The growing popularity of fishing has been well documented in the last two years and one of the fastest growing segments, even before the pandemic, was kayak fishing. There are many reasons for the increased interest, including the lower cost versus purchasing a boat and motor as well as the chance to fish smaller waters and access areas that boats cannot get to.
Two kayak fanatics are the host of The Kayak Fishing Show with Jim Sammons, a show beginning its 13th season on television, and a YouTube personality with nearly 430,000 subscribers, Gene “Flukemaster” Jensen. Both have spent thousands of hours fishing from a kayak and have learned how to stay efficient on the water.
Accessible, But Out of the Way
Sammons has a long-running show dedicated to kayak fishing, but his love for fishing from a kayak spans decades. When he started his journey, the lifelong surfer began taking longboards off the coast of San Diego to fish for calico bass before adapting to the kayaks that were available in the early 1990s.
He’s seen the popularity of kayak fishing grow and the availability of accessories tailor made for the style advance—a significant improvement over the days when he and other kayak anglers had to custom make their own rod holders, mounts, and tackle storage. Even with the advances in gear and kayaks, Sammons has kept the same mantra for fishing gear storage.
“I want things to be accessible but out of the way and that’s something I preached when I was guiding kayak trips and still live it to this day,” he says. “The truth of the matter is kayak anglers are gear junkies and we tend to bring way too much stuff with us, and I’m no different. The key is to have everything organized and out of the way when you are casting, fighting fish, and landing them.”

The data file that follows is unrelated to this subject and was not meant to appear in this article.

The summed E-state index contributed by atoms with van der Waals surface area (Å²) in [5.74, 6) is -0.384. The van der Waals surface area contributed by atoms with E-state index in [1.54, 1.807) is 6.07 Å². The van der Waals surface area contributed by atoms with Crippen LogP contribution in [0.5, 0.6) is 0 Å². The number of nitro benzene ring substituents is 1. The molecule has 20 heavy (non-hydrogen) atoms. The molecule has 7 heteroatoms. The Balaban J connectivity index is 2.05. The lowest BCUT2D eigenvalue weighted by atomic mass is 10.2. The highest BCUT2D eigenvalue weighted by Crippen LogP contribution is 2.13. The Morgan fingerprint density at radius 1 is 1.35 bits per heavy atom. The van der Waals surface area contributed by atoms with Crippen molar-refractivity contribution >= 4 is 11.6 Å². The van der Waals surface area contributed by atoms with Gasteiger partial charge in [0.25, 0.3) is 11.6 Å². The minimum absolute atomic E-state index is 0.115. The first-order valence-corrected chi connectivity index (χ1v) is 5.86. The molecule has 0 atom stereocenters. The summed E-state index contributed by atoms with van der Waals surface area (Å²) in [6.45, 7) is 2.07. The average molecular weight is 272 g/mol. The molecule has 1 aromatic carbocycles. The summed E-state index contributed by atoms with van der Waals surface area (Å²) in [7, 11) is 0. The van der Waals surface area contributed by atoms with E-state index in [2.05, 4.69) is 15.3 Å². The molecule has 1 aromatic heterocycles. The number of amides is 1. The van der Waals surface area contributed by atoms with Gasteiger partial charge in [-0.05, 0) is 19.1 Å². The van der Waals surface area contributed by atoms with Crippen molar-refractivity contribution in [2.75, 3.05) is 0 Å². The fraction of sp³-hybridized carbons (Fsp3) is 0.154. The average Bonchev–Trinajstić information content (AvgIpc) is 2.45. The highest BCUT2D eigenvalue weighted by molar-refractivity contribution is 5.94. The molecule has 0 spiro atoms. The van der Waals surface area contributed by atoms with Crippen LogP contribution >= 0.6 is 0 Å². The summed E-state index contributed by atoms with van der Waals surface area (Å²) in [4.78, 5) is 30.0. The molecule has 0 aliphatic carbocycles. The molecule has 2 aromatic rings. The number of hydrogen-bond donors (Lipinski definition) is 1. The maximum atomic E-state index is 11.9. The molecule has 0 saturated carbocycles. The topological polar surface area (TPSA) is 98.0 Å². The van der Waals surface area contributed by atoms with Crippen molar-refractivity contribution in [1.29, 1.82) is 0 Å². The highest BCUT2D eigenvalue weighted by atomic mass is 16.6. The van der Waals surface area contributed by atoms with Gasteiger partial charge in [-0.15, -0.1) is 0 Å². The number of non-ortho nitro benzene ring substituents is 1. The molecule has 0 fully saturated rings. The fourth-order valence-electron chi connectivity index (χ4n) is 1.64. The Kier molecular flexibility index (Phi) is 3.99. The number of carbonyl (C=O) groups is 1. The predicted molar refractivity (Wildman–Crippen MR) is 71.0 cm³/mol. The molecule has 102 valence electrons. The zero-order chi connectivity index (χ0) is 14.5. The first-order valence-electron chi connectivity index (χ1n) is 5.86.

Sammons has a place for everything on his kayak and has boxes made up for the target species he’s after, whether it is freshwater bass, inshore species like redfish, calico and spotted bay bass, or tuna further offshore. That includes line selection and ensuring he has everything he needs for a day on the water.
“Fishing locally, we might be fishing spotted bay bass close to shore and then move to the calico bass in the kelp beds before going offshore for tuna all in the same day,” says Sammons. “I like to use fluorocarbon leaders and keep a ball bungee cord with all of the spools I may use and keep it on a carabiner hooked to the back of my chair. It keeps my spools nice and organized and easy to get to and out of my way. I also write the pound test on the side with a marker to make it even easier to see.”
As he fishes across the country, he relies heavily on Gold Label fluorocarbon leader but has also become a fan of the Inshore fluorocarbon leader.
“I like Gold Label because it comes in the small pound tests for spotted bay bass and can go all the way up to 80-pound for tuna,” he says. “The small diameter is such a huge advantage for us anglers. I’ve also had great success with Inshore when we were down in Louisiana fishing for redfish around all of that structure; it’s a great price point and a very strong, abrasion resistant leader.”